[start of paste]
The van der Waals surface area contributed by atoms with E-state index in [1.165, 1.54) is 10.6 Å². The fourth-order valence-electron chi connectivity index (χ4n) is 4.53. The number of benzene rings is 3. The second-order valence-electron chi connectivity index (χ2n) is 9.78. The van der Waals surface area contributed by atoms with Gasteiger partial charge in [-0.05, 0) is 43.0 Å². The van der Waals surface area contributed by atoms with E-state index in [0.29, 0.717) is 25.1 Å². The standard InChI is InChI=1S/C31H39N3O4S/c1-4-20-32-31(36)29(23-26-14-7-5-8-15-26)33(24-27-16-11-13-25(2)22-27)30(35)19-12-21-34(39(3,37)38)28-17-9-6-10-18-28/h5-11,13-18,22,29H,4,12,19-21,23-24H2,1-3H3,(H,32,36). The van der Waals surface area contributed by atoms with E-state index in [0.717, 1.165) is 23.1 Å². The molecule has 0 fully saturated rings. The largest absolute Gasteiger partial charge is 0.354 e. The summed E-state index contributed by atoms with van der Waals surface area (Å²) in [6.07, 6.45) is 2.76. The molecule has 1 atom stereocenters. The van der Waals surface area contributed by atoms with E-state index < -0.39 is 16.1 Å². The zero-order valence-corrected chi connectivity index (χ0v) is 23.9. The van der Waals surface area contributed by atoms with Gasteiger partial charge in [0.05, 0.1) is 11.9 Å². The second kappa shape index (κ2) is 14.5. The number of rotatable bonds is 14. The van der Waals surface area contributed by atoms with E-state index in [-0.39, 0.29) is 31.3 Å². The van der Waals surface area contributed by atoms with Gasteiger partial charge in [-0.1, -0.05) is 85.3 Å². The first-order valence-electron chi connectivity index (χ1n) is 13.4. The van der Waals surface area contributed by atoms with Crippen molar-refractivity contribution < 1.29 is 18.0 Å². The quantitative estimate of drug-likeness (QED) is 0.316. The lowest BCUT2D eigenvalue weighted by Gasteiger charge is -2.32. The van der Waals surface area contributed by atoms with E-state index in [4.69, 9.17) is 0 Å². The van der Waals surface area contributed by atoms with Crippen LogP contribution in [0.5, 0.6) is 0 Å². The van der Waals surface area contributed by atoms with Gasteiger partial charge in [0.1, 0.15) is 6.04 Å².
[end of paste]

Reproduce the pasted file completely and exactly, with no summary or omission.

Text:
The van der Waals surface area contributed by atoms with E-state index in [1.165, 1.54) is 10.6 Å². The fourth-order valence-electron chi connectivity index (χ4n) is 4.53. The number of benzene rings is 3. The second-order valence-electron chi connectivity index (χ2n) is 9.78. The van der Waals surface area contributed by atoms with Gasteiger partial charge in [-0.05, 0) is 43.0 Å². The van der Waals surface area contributed by atoms with E-state index in [0.29, 0.717) is 25.1 Å². The standard InChI is InChI=1S/C31H39N3O4S/c1-4-20-32-31(36)29(23-26-14-7-5-8-15-26)33(24-27-16-11-13-25(2)22-27)30(35)19-12-21-34(39(3,37)38)28-17-9-6-10-18-28/h5-11,13-18,22,29H,4,12,19-21,23-24H2,1-3H3,(H,32,36). The van der Waals surface area contributed by atoms with E-state index in [0.717, 1.165) is 23.1 Å². The molecule has 0 fully saturated rings. The largest absolute Gasteiger partial charge is 0.354 e. The summed E-state index contributed by atoms with van der Waals surface area (Å²) in [6.07, 6.45) is 2.76. The molecule has 1 atom stereocenters. The van der Waals surface area contributed by atoms with E-state index < -0.39 is 16.1 Å². The zero-order valence-corrected chi connectivity index (χ0v) is 23.9. The van der Waals surface area contributed by atoms with Gasteiger partial charge in [0.05, 0.1) is 11.9 Å². The second kappa shape index (κ2) is 14.5. The number of rotatable bonds is 14. The van der Waals surface area contributed by atoms with E-state index in [-0.39, 0.29) is 31.3 Å². The van der Waals surface area contributed by atoms with Gasteiger partial charge in [-0.1, -0.05) is 85.3 Å². The first-order valence-electron chi connectivity index (χ1n) is 13.4. The van der Waals surface area contributed by atoms with Crippen molar-refractivity contribution < 1.29 is 18.0 Å². The quantitative estimate of drug-likeness (QED) is 0.316. The lowest BCUT2D eigenvalue weighted by Gasteiger charge is -2.32. The van der Waals surface area contributed by atoms with E-state index in [4.69, 9.17) is 0 Å². The van der Waals surface area contributed by atoms with Crippen LogP contribution in [0.5, 0.6) is 0 Å². The van der Waals surface area contributed by atoms with Gasteiger partial charge in [0.1, 0.15) is 6.04 Å².